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Afghanistan wants full security handover by 2014

The first international conference in Kabul focuses on the country’s shaky future.

Hamid Karzai and Hillary Clinton

AFGHAN PRESIDENT Hamid Karzai has outlined his aims for the future of the country in an international conference held in  Kabul today.

The future of Afghan development, reconstruction and security policy was discussed for the first time since the US-led invasion in 2001.

Over the past number of years other international meetings have been held about Afghanistan, however this meeting is the first on Afhan soil – and the first to discuss the Afghan government regaining control of the country.

Representatives from around 70 countries and organisations attended the conference, including the US Secretary of State, Hillary Clinton.

The conference has agreed that Afghan security forces should begin taking some responsibility this year, with an aim of achieving a full handover of military responsibility for all of the country’s 34 provinces in 2014.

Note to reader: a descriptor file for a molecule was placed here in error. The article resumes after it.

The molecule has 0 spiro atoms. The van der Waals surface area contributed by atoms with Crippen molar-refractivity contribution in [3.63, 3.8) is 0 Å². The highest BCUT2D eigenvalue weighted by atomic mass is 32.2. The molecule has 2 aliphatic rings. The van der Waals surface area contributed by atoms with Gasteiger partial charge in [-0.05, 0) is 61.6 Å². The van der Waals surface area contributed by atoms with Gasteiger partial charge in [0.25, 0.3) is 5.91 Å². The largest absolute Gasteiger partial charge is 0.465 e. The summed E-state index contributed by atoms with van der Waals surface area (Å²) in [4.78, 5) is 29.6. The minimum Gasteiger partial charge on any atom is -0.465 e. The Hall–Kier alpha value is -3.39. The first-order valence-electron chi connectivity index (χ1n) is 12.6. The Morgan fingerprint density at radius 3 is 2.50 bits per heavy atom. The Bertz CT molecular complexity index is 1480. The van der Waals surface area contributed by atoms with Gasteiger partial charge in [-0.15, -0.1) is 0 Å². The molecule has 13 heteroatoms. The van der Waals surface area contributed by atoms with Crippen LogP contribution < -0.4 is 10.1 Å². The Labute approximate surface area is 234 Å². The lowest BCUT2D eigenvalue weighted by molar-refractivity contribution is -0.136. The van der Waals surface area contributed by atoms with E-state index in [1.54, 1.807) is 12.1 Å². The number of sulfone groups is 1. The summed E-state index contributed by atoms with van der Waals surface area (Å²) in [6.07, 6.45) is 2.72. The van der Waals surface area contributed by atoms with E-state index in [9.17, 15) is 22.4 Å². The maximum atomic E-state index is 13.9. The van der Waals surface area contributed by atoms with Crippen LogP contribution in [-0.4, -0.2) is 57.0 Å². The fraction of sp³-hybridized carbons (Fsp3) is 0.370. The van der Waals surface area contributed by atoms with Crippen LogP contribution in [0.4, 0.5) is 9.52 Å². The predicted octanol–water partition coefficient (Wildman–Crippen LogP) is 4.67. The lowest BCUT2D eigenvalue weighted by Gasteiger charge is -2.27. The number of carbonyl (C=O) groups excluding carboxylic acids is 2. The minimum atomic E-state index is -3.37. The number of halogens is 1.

At the moment, NATO and the US have 143,000 troops in Afghanistan. That number is set to peak over the next few weeks to 150,000.

A plan for at least 50% of development aid from the international community to be channelled through the Afghan government was also outlined by Karzai.

The talks centred around seven main issues: security, aid, governance and corruption, women’s rights, economic and social development, peace outreach and integration, and regional cooperation.

The plan to offer Taliban members jobs and money in exchange for them ending their campaign was also on the agenda, according to reports from Al Jazeera.

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This conference comes at a turning point in the Afghan war: June was the deadliest month for US forces, and NATO and Afghan troops are currently pushing into Taliban strongholds. There  has also been a recent changeover of US security command. Gen David Petraeus assumed control of troops after his predecessor, Gen Stanley McChrystal was fired for insubordination.

Kabul was under extremely heavy security for the conference but despite this, explosions were heard in the capital in the hours before Hillary Clinton arrived.

Afghan forces ambushed a compound on the outskirts of the city later in the morning, killing several people who they believed to be plotting an attack.

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